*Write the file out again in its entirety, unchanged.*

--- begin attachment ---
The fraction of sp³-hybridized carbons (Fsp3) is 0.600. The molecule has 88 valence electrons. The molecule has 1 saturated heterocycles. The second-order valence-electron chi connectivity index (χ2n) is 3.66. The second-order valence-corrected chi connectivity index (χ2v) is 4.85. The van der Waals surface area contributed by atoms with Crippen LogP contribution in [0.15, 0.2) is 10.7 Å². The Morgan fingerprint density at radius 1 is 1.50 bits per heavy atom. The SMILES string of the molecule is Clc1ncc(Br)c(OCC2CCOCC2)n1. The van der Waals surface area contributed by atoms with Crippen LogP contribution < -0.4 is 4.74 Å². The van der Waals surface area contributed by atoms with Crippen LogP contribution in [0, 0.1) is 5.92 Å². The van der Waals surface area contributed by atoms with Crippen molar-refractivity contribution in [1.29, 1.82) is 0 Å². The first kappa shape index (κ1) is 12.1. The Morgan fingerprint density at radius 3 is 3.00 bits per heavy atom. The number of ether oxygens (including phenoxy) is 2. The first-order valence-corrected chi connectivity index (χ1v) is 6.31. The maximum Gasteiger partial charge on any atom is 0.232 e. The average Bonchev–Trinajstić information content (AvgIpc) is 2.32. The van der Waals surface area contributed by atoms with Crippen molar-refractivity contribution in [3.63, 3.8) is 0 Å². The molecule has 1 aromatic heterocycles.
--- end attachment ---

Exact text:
The fraction of sp³-hybridized carbons (Fsp3) is 0.600. The molecule has 88 valence electrons. The molecule has 1 saturated heterocycles. The second-order valence-electron chi connectivity index (χ2n) is 3.66. The second-order valence-corrected chi connectivity index (χ2v) is 4.85. The van der Waals surface area contributed by atoms with Crippen LogP contribution in [0.15, 0.2) is 10.7 Å². The Morgan fingerprint density at radius 1 is 1.50 bits per heavy atom. The SMILES string of the molecule is Clc1ncc(Br)c(OCC2CCOCC2)n1. The van der Waals surface area contributed by atoms with Crippen LogP contribution < -0.4 is 4.74 Å². The van der Waals surface area contributed by atoms with Crippen LogP contribution in [0, 0.1) is 5.92 Å². The van der Waals surface area contributed by atoms with Crippen molar-refractivity contribution in [1.29, 1.82) is 0 Å². The first kappa shape index (κ1) is 12.1. The Morgan fingerprint density at radius 3 is 3.00 bits per heavy atom. The number of ether oxygens (including phenoxy) is 2. The first-order valence-corrected chi connectivity index (χ1v) is 6.31. The maximum Gasteiger partial charge on any atom is 0.232 e. The average Bonchev–Trinajstić information content (AvgIpc) is 2.32. The van der Waals surface area contributed by atoms with Crippen molar-refractivity contribution in [3.63, 3.8) is 0 Å². The molecule has 1 aromatic heterocycles.